Dates: April 6 – May 8, 2020
Developed by: WebJunction in collaboration with Legal Services Corporation
Length: 10 hours
Barriers to civil legal justice disproportionately affect low-income people in the U.S, creating the justice gap – the divide between the civil legal needs of low-income people and access to the resources to meet those needs. Public libraries are well-positioned to help reduce this gap.
WebJunction is offering an online, instructor-led course that will strengthen public library staff’s knowledge and ability to help identify when there is a civil legal issue at play and to direct library users to relevant, helpful information and services.
This course consists of four live online sessions over a 5-week period, online discussion forums, readings, and activities where public library staff explore how the live session content translates to practice in their library.
This course will cover
- Understanding the role of public libraries in addressing the justice gap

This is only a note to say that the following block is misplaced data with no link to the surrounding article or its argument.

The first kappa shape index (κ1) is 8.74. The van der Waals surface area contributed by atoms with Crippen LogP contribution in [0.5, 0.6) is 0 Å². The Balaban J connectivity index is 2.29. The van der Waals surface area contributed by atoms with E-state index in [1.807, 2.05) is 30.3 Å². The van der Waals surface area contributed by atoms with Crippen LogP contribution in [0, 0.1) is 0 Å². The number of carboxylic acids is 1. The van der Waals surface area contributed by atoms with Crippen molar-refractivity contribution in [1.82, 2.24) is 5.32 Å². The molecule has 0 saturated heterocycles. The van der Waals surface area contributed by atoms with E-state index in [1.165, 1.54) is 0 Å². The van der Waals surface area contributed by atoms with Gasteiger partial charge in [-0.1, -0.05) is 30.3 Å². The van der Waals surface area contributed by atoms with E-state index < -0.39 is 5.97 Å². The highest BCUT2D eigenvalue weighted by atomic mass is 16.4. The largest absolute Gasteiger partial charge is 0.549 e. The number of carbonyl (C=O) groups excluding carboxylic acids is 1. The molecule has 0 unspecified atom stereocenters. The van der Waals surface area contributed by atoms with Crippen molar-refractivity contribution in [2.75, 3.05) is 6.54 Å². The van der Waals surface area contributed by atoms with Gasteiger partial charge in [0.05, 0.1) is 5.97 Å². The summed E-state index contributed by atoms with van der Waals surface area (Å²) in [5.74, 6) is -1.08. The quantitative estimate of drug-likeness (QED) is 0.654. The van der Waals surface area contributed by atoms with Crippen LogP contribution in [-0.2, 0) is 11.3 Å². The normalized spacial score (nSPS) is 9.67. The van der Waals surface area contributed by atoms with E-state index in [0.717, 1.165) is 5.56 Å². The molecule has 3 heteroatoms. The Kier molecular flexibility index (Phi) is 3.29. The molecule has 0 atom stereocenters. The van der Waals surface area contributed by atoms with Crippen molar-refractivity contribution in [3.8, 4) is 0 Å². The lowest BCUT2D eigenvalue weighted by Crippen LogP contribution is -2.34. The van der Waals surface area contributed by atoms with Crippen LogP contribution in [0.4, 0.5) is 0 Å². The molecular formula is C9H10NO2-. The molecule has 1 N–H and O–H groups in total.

- Recognizing the difference between legal information and legal advice
- Conducting the legal reference interview; addressing patron stress and anxiety
- Reviewing and strengthening your library’s civil legal reference collection
- Exploring trusted local- and state-specific online self-help resources
- Identifying and cultivating relationships with local organizations that offer legal aid, legal referrals
This five week, online course consists of four hour-long live online session, reading, activities and reporting back/reflection. We expect the course to require 10 hours of learner time to complete. For more information, see the course FAQ.
Live online sessions will occur on April 7, 14, 21 and May 5 at 3-4 pm Eastern time
This course made possible in part thanks to financial support from: